Howard v. NewRez, LLC et al

Filing 8

MEMORANDUM AND ORDER: IT IS HEREBY ORDERED that Plaintiff's motion to proceed in forma pauperis [ECF No. 2 ] is GRANTED and the filing fee is waived. IT IS FURTHER ORDERED that Plaintiff must show cause no later than thirty (30) days from t he date of this Order as to why this action should not be dismissed for lack of subject matter jurisdiction. Plaintiff's failure to timely comply with this Order could result in the dismissal of this action, without prejudice and without further notice. (Show Cause Response due by 8/13/2021.) Signed by District Judge John A. Ross on 7/14/2021. (LNJ)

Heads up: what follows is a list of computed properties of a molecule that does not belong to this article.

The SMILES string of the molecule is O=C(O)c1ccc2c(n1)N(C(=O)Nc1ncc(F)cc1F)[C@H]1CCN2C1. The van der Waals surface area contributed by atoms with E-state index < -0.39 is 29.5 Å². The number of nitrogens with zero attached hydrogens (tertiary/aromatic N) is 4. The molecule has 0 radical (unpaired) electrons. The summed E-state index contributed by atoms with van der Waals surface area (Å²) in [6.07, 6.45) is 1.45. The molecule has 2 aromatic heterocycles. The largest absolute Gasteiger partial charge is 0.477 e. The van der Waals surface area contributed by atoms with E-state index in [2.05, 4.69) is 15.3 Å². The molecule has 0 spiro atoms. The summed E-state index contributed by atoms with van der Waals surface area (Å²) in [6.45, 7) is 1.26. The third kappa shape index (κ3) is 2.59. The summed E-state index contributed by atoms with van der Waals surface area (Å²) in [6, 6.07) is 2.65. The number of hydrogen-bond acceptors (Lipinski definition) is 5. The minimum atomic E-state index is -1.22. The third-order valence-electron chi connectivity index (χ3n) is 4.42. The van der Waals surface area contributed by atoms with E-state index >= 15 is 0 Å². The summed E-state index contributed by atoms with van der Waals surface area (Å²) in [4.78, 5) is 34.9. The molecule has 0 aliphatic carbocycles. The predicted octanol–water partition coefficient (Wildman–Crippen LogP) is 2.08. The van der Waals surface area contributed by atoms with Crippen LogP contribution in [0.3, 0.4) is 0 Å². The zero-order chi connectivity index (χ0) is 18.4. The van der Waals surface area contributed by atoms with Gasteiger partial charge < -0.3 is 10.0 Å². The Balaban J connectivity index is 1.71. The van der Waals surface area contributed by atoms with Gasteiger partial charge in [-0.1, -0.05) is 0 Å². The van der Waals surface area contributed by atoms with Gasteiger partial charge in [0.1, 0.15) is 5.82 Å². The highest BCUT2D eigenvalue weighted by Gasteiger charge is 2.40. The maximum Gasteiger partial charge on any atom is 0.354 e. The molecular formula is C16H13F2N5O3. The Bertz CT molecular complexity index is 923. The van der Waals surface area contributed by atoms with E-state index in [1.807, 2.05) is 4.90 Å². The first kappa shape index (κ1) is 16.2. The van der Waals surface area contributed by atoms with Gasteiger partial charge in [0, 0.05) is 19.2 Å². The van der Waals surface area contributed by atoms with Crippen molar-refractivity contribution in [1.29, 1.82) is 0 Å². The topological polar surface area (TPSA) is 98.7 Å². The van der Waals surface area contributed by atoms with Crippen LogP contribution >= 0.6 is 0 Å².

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UNITED STATES DISTRICT COURT EASTERN DISTRICT OF MISSOURI EASTERN DIVISION CHEVALIER HOWARD, Plaintiff, v. NEWREZ, LLC, et al., Defendants. ) ) ) ) ) ) ) ) ) No. 4:21-CV-522 JAR MEMORANDUM AND ORDER Self-represented Plaintiff Chevalier Howard brings this civil action for alleged breach of contract, breach of fiduciary duty, fraud, negligent misrepresentation, gross negligence, and unjust enrichment. The matter is now before the Court upon the motion of Plaintiff for leave to proceed in forma pauperis, or without prepayment of the required filing fees and costs. ECF No. 2. Having reviewed the motion and the financial affidavit submitted in support, the Court will grant the motion and waive the filing fee. See 28 U.S.C. § 1915(a)(1). Furthermore, after reviewing the Plaintiff’s filings, the Court will direct Plaintiff to show cause as to why this action should not be dismissed for lack of subject matter jurisdiction. See Fed. R. Civ. P. 12(h)(3). Plaintiff’s Filings Plaintiff initiated this suit by filing a document titled “Bill in Equity” on May 4, 2021. ECF No. 1. In that pleading, Plaintiff states that he seeks relief for “1) Breach of Contract, 2) Breach of Fiduciary Duty, 3) Fraud in the Factum, 4) Negligent Misrepresentation, 5) Gross Negligence, and 6) Unjust Enrichment.” Id. at 1. According to Plaintiff, this suit involves a “negotiable instrument in the form of a promissory note,” yet Plaintiff did not include such note in the many pages of exhibits filed with his pleadings. See ECF Nos. 1-1 through 1-10. 1 The pleadings are difficult to follow with long, quoted passages and extensive underlining. Based on what the Court can decipher, it seems that the case pertains to a mortgage loan agreement for the purchase of real property, that Plaintiff entered into “by mistake, error, and accident” in 2004. ECF No. 1 at 9 ¶ 21. Plaintiff signed the loan agreement with the St. Louis Postal Credit Union (which later became Neighbors Credit Union), who Plaintiff calls the “Original Creditor” and who is not named as a defendant in this suit. Id. at 8 ¶ 16. Instead, Plaintiff names as defendants: (1) “NewRez, LLC;” (2) “NewRez, LLC dba Shellpoint Mortgage Servicing;” (3) “FHCMC-NRZ Amerihome 207840” (hereinafter “Amerihome”); and (4) Catherine Dondvilla. Id. at 8 ¶¶ 17-20. Plaintiff states that the loan is now being serviced by one or more of the Defendants, who Plaintiff describes as “transferees and assignees” of the loan contract. Id. at 21. Plaintiff seems to be asserting that Defendants have breached the loan agreement – as they “‘inherit’ the liabilities of the Original Creditor” – but also that Plaintiff is not bound by the original loan agreement due to a lack of full disclosure when the contract was executed. Id. at 20-21 ¶ 45. It appears that Plaintiff is behind in payments on the loan and Defendants are attempting to collect, with a possibility of foreclosure. ECF No. 1-3 at 6, 40-43. In January 2021, Plaintiff sent Defendant Dondvilla a “Billing Statement” demanding over 25 million dollars for the crimes Plaintiff alleges were committed regarding the loan. Id. at 25. Plaintiff also reported Defendants to the IRS for alleged violations of income tax law. Id. at 50-53. Plaintiff asserts that this Court has “pre-1933 exclusive American/English equitable jurisdiction” over this matter, relying on “maxims of equity” and treatises written in 1907 and The Court will treat these attachments as part of the pleadings. See Fed. R. Civ. P. 10(c) (“A copy of a written instrument that is an exhibit to a pleading is part of the pleading for all purposes”). 1 –2– earlier. ECF No. 1 at 1-3, 4 ¶¶ 3-12, 30. Plaintiff states that this “[i]nherent or exclusive equity is solely based on the principles of good faith, good reason, and good conscience” and that it is “distinct and different[] from the current form of equity … that was merged into the Federal Rules of Civil Procedure.” Id. at 3 ¶ 1. Furthermore, Plaintiff claims that “[o]nly a Federal District Court with an Article 3 Chancellor or a de jure Missouri State Court with an Article 6 Chancellor, sitting in an exclusive American/English equitable jurisdiction, in Chambers, under rules of American/English Equity, in a suit that is sealed and private, to the exclusion of the public ‘enemies,’ can grant the equitable relief sought by Complainant.” Id. at 7 ¶ 12. However, Plaintiff states that this Court also has diversity jurisdiction. Id. at 4 ¶ 2. Plaintiff describes himself as “foreign[] to the incorporated United States of America” in that he “privately resides and privately domiciles within a non-military occupied private estate.” Id. at 4 ¶ 2, 8 ¶ 15. Plaintiff describes Defendants as “‘statutory persons’ within the incorporated United States of America, in the states of Pennsylvania, Delaware, South Carolina, and Virginia.” Id. at 4 ¶ 2. Defendant NewRez, LLC is a “foreign Missouri Limited Liability Company … located in Dover, Delaware” and Defendant NewRez, LLC dba Shellpoint Mortgage Servicing is a “Missouri Fictitious name … located in Plymouth Meeting, Pennsylvania.” Id. at 8 ¶¶ 17-18. Both of these Defendants “engage[] in the servicing of ‘loans’ secured by residential real property and debt collection activities.” Id. Plaintiff states that Defendant Amerihome is an entity believed to be a trust … located in McLean, Virginia” who “[o]n information and belief, [] engages in investing in mortgage back securities, collateralized debt obligations, and/or asset-back securities.” Id. at 8 ¶ 19. Finally, Defendant Catherine Dondvilla is “a natural person … located in Greenville, South Carolina” who is “responsible for all financial activities of NewRez, LLC.” Id. at 8 ¶ 20. –3– On May 19, 2021, this Court issued an Order denying Plaintiff’s Motion to Seal (ECF No. 4) and Plaintiff’s Motion for a Non-Civil Case Number (ECF No. 5). ECF No. 7. The Court found that Plaintiff had not shown good cause or a compelling reason to overcome the presumption of public access to judicial records and that any desire by a private-party plaintiff to maintain confidentiality did not outweigh the Court’s interest in preserving the common-law right of access to judicial records of a civil proceeding. As to the non-civil case number, Plaintiff did not state what kind of case number he would like this case to have instead of a civil case number, but the Court found that this breach of contract action between private parties was appropriately filed as a civil action. Plaintiff’s Background Based on a review of court records, Plaintiff has been involved in multiple lawsuits concerning real estate property foreclosures pertaining to a private trust. 2 In 2016, Plaintiff filed a miscellaneous case in this Court that was found to be inappropriately filed and was transferred to a regular civil action. See Howard v. James B Nutter & Co., No. 4:16-cv-336-CDP (E.D. Mo. filed Mar. 8, 2016). Plaintiff brought that civil action, which involved a foreclosure on real property, on behalf of a disabled private trust: “Wade-Garden Village Private Trust.” Id. at ECF No. 1. Plaintiff claimed to be a “foreign citizen” in that case as well, describing himself as a “private citizen of the United States of America, privately residing and privately domiciling within a non-military occupied private estate, outside a ‘Federal District’, not subject to the jurisdiction of the United States.” Id. at ECF No. 3-1 at 1. The Court found Plaintiff’s claim of foreign The Court takes judicial notice of these public records. See Levy v. Ohl, 477 F.3d 988, 991 (8th Cir. 2007) (explaining that district court may take judicial notice of public state records); Stutzka v. McCarville, 420 F.3d 757, 760 n. 2 (8th Cir. 2005) (stating that courts “may take judicial notice of judicial opinions and public records”). 2 –4– citizenship “frivolous” and similar to “sovereign citizen” arguments that have been rejected by the Eighth Circuit. The case was dismissed for lack of subject-matter jurisdiction. Id. at ECF No. 4. Plaintiff, under the name “CP Howard,” also appears to have been involved in a suit to quiet title in state court where the “Dix-Osage Private Trust” was alleged to have recorded documents with “fraudulent intent [and] for the purposes of clouding title to the [subject] Property in order to prevent a foreclosure sale.” Bank of America, N.A. v. Richard Nix, et al., No. 1822CC1637 (22nd Jud. Cir. filed Nov. 12, 2018). That matter was eventually voluntarily dismissed by the parties. In this case, Plaintiff attached a “Notice of Trust & Entitlement Order” exhibit in which he seems to be attempting to transfer a mortgage loan account into a private trust of which he is the sole “Settlor/Beneficiary.” ECF No. 1-3 at 15-16. Furthermore, in Plaintiff’s ‘Billing Statement’ demanding payment of over 25 million dollars from Defendant Catherine Dondvilla at Shellpoint Mortgage Servicing, Plaintiff directs that the money should be sent to: “LCW Investment Trust.” ECF No. 1-3 at 25. It is unclear how this Trust is related the facts of this case. Plaintiff, who has allegedly been unemployed since 2005 (see ECF No. 2 at 2), has been very busy with private trust transactions. Discussion The Court notes that Plaintiff’s filings have many potential pleading problems. 3 However, at the outset, the Court has an obligation to determine whether it has jurisdiction over this matter. “In every federal case the court must be satisfied that it has jurisdiction before it turns to the merits The claims Plaintiff seeks to assert under the original mortgage loan agreement are unclear. Plaintiff seems to be claiming that Defendants are liable as “assignees” of the contract, but at the same time, Plaintiff argues that the contract is invalid because he was fraudulently induced into signing it. He attached exhibits demonstrating his attempts to rescind his signature from the contract and revoke his power of attorney regarding the agreement. ECF No. 1-3 at 31-32. Furthermore, if Plaintiff’s arguments are founded on an invalid contract, he must prove the invalidity of the original contract – yet he has neither attached the contract for inclusion in the case filings nor has he named the Original Creditor (who allegedly fraudulently induced him into the contract) as a defendant. 3 –5– of other legal arguments.” Carlson v. Arrowhead Concrete Works, Inc., 445 F.3d 1046, 1050 (8th Cir. 2006) (citations omitted). The Court has the duty to determine its jurisdiction and raise the issue of subject matter jurisdiction sua sponte, if necessary. See City of Kansas City, Mo. v. Yarco Co., Inc., 625 F.3d 1038, 1040 (8th Cir. 2010). The Court must dismiss any action over which it determines that it lacks subject matter jurisdiction. Fed. R. Civ. P. 12(h)(3). Contrary to Plaintiff’s assertions about exclusive equity jurisdiction, United States Federal Courts are courts of limited jurisdiction. Thomas v. Basham, 931 F.2d 521, 522 (8th Cir. 1991). This Court has jurisdiction to hear cases involving the Constitution, laws, or treaties of the United States under 28 U.S.C. § 1331, and the Court can hear cases where diversity jurisdiction exists under 28 U.S.C. § 1332. Plaintiff asserts state law contract claims based on a 2004 mortgage loan agreement. Because the instant action does not arise under the Constitution, laws, or treaties of the United States, federal question jurisdiction pursuant to 28 U.S.C. § 1331 is inapplicable. Therefore, the Court may only hear this case if diversity jurisdiction exists. Under 28 U.S.C. § 1332, the Court has diversity jurisdiction over cases where the parties reside in different states and where the amount in controversy is more than $75,000. “Complete diversity of citizenship exists where no defendant holds citizenship in the same state where any plaintiff holds citizenship.” OnePoint Solutions, LLC v. Borchert, 486 F.3d 342, 346 (8th Cir. 2007) (citing Owen Equip. & Erection Co. v. Kroger, 437 U.S. 365, 373 (1978)). The burden falls upon the party seeking the federal forum to demonstrate that the parties are citizens of different states. Sheehan v. Gustafson, 967 F.2d 1214, 1215 (8th Cir. 1992). Plaintiff claims that he is “foreign” to the United States of America, in that he belongs or is subject to another jurisdiction. ECF No. 4 ¶ 2 n. 3. Plaintiff appears to seek the jurisdiction of this Court to settle his claims, while also denying that the Court has jurisdiction over him. He –6– seems to be attempting to assert diversity jurisdiction under 28 U.S.C. § 1332(a)(2), which allows for suits in federal court based on diversity jurisdiction between “citizens of a State and citizens or subjects of a foreign state.” For an individual like Plaintiff, “citizenship” is synonymous with “domicile” and the twopart test for domicile looks at what state an individual is physically present in and whether he intends to make his home there indefinitely, but not necessarily, permanently. See Yeldell v. Tutt, 913 F.2d 533, 537 (8th Cir. 1990). In this case, Plaintiff provided the Court with a current mailing address located in the state of Missouri; he entered into a loan agreement with a Missouri credit union in 2004 for the purchase of real property (address unknown); and based on his previous case filing in this Court, he has been residing and dealing in Missouri real property since 2016. Based on the record before the Court, it appears Plaintiff is domiciled in Missouri – not a foreign country. To the extent that Plaintiff is attempting to assert foreign citizenship based on a “sovereign citizen” argument, such claims completely lack merit and have been summarily rejected as frivolous by the Eighth Circuit Court of Appeals and other federal courts. See United States v. Hart, 701 F.2d 749, 750 (8th Cir. 1983) (characterizing as frivolous an appeal in a tax case challenging government’s jurisdiction over a “sovereign citizen”); United States v. Sterling, 738 F.3d 228, 233 n. 1 (11th Cir. 2013) (noting that legal theories of sovereign citizens have been summarily rejected as frivolous); United States v. Benabe, 654 F.3d 753, 761-67 (7th Cir. 2011) (collecting cases rejecting as frivolous claims of a “sovereign citizen” or a “secured-party creditor”). Regardless of whether Plaintiff is a Missouri citizen or a foreign citizen, diversity jurisdiction could exist here if all the Defendants are citizens of other states. Defendant NewRez is a limited liability company (“LLC”). The citizenship of an LLC is not determined in the same –7– way as that of a corporation. “An LLC’s citizenship, for purposes of diversity jurisdiction, is the citizenship of each of its members.” E3 Biofuels, LLC v. Biothane, LLC, 781 F.3d 972, 975 (8th Cir. 2015) (quoted case omitted). Thus, for LLCs, the Court must examine the citizenship of each member of an LLC to determine whether it has diversity jurisdiction. GMAC Com. Credit LLC v. Dillard Dep’t Stores, Inc., 357 F.3d 827, 829 (8th Cir. 2004). For any members of LLCs that are limited liability companies, partnerships, limited partnerships or trusts, facts concerning their underlying members, partners, trustees or beneficiaries must be alleged in accordance with the rules applicable to each such type of entity, through however many layers of ownership there may be. Plaintiff, who has the burden here of proving diversity, must plead facts as to the state(s) of citizenship of all of Defendant NewRez, LLC’s members, and its member’s members, at the time of case filing. In addition, Plaintiff alleges that Defendant Amerihome is a trust, so he must plead facts as to its trustees. Plaintiff’s filings allege only that NewRez is located in Delaware and Amerihome is located in Virginia. This information is insufficient to establish the parties’ citizenship for purposes of diversity jurisdiction. Plaintiff does not identify NewRez’s members or their state(s) of citizenship at the time of filing, nor Amerihome’s trustees or their state(s) of citizenship. Plaintiff’s filings are procedurally defective because they do not allege sufficient facts to establish the citizenship of either party. Furthermore, Plaintiff seeks “compensation for [his] emotional and financial losses” including “actual and exemplary damages,” but he does not quantify a specific amount. ECF No. 1 at 21 ¶ 49, 29. According to an exhibit dated April 2021, the principal balance due on the loan at issue was $69,266.44. ECF No. 1-3 at 46. However, in Plaintiff’s Billing Statement to Defendant Dondvilla, he demands over 25 million in damages. Id. at 25. The facts alleged in the –8– pleadings do not appear to provide an adequate foundation for Plaintiff’s belief that his damages exceed 25 million, nor do they provide sufficient information to meet the amount in controversy requirement at all. In order to satisfy the jurisdiction requirement of $75,000 for diversity, “the existence of the required amount must be supported by competent proof.” OnePoint, 486 F.3d at 348. When the Court questions whether the amount alleged is legitimate, “the party invoking federal jurisdiction must prove the requisite amount by a preponderance of the evidence.” State of Mo. ex rel. Pemiscot Cnty., Mo. v. Western Sur. Co., 51 F.3d 170, 173 (8th Cir. 1995) (citing McNutt v. Gen. Motors Acceptance Corp., 298 U.S. 178, 189 (1936)). Plaintiff has not alleged the amount of damages sought, nor has he supplied any proof that a damage award would exceed $75,000. Therefore, the Court cannot find that the amount in controversy meets the jurisdictional requirement of $75,000. As a result of these pleadings deficiencies, the existence of federal diversity jurisdiction over this matter is unclear. Plaintiff’s complaint is procedurally defective because it does not allege the citizenship of Defendants and it does not supply competent proof that the amount in controversy will exceed the jurisdictionally required amount of $75,000. As a result, the Court will order Plaintiff to show cause why this action should not be dismissed for lack of jurisdiction. Accordingly, IT IS HEREBY ORDERED that Plaintiff’s motion to proceed in forma pauperis [ECF No. 2] is GRANTED and the filing fee is waived. IT IS FURTHER ORDERED that Plaintiff must show cause no later than thirty (30) days from the date of this Order as to why this action should not be dismissed for lack of subject matter jurisdiction. –9– Plaintiff’s failure to timely comply with this Order could result in the dismissal of this action, without prejudice and without further notice. Dated this 14th day of July, 2021. ____________________________________ JOHN A. ROSS UNITED STATES DISTRICT JUDGE – 10 –